Late-week cool snap to follow heat

The last post mentioned that the heat wave this week would be short-lived due to a negative NAO that would develop mid-week. This negative NAO will now combine with a negative EPO and positive PNA to bring an “Autumn preview” to the Great Lakes and a welcome cool snap to the Mid-South, along with a good chance of some precipitation.

As I’ve mentioned here before, the best teleconnection setup for cold weather in the Mid-South is a negative NAO, negative EPO, and postive PNA. When the three teleconnections are in this phase, there is usually a deep trough located over the Great Lakes that can bring cP air from Canada to our region. During winter, this would mean arctic air and a chance at snow, but during summer, this means a cool, refreshing air mass that allows you to turn off the AC for a few days. As you can see, the NAO, EPO, and PNA are all projected to be in the appropriate phase for next weekend.

Today, you can see the heat ridge starting to build eastward. High temperatures in the Dallas area are expected to be 105-107 degrees. Monday and Tuesday, the ridge will expand into the Mid-South, although temperatures are only expected to be in the 92-96 degree range (rather than the 96-100 which was modeled last week). Around Wednesday, a cold front will slowly push southward across the Mid-South, bringing the possibility of precipitation. A reinforcing cold shot will arrive Friday-Saturday, as a closed-off vortex at 500 mb is expected to form over the Great Lakes. This kind of vortex (which is rare for August) will bring fall-like weather to the eastern Great Lakes (a breezy, cloudy day with showers and highs in the upper 60s) while the Mid-South will cool off to highs in the lower 80s. The 850 mb temps fall off a cliff, as they fall from around 24C on Tuesday to around 12C on Saturday.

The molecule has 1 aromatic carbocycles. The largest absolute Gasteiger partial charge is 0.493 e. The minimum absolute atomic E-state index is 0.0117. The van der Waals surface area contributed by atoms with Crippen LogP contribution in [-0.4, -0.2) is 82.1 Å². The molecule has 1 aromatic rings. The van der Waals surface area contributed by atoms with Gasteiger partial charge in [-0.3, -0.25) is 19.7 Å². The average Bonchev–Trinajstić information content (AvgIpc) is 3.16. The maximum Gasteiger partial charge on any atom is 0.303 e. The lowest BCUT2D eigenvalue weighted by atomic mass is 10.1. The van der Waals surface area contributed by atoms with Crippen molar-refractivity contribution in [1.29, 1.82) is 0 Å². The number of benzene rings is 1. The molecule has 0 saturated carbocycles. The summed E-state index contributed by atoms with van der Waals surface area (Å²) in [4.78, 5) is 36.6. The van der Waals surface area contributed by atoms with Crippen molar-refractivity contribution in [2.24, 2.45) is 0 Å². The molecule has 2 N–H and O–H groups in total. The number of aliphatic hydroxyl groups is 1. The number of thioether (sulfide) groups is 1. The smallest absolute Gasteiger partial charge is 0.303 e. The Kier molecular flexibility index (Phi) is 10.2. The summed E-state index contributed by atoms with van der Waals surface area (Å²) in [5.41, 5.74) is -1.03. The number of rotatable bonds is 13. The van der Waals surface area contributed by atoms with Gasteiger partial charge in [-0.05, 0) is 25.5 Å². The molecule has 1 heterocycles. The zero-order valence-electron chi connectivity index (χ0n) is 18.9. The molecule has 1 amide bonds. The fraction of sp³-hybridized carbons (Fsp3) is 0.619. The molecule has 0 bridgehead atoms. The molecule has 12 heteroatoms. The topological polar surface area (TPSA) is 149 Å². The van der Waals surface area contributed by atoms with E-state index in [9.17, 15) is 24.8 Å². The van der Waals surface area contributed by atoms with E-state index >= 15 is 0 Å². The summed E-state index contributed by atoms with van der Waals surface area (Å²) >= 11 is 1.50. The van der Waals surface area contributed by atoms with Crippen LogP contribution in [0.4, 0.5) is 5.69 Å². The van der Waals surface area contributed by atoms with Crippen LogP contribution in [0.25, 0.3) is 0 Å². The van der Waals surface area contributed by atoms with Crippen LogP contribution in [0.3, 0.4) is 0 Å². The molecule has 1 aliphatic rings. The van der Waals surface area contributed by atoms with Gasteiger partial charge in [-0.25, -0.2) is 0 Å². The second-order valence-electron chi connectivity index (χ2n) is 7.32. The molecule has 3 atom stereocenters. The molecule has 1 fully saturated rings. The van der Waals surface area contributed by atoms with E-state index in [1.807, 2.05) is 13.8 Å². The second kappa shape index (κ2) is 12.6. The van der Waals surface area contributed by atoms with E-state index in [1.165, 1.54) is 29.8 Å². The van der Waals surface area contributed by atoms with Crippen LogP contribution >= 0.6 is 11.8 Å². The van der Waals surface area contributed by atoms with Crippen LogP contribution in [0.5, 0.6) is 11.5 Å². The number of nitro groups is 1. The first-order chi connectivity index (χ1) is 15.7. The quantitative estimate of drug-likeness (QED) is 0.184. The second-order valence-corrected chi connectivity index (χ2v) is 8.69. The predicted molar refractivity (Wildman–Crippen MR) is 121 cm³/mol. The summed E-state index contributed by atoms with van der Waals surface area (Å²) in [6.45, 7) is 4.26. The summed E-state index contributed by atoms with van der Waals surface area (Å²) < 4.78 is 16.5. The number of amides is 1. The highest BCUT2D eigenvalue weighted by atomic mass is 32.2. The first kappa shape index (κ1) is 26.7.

This “polar vortex” pattern for the East will linger through the middle of the month, which means temperatures should remain below normal to normal for the Mid-South through at least the 15th. This is supported by the recent 6-10 day and 8-14 day outlooks of the NWS. The big concern about this pattern is that the suppressed flow in the East will allow a big heat ridge to develop in the central and western U.S. When the NAO goes positive, the East Coast trough will lift and allow this heat to spread eastward, so a return to 95+ seems likely in the Mid-South for at least part of the 2nd half of August.

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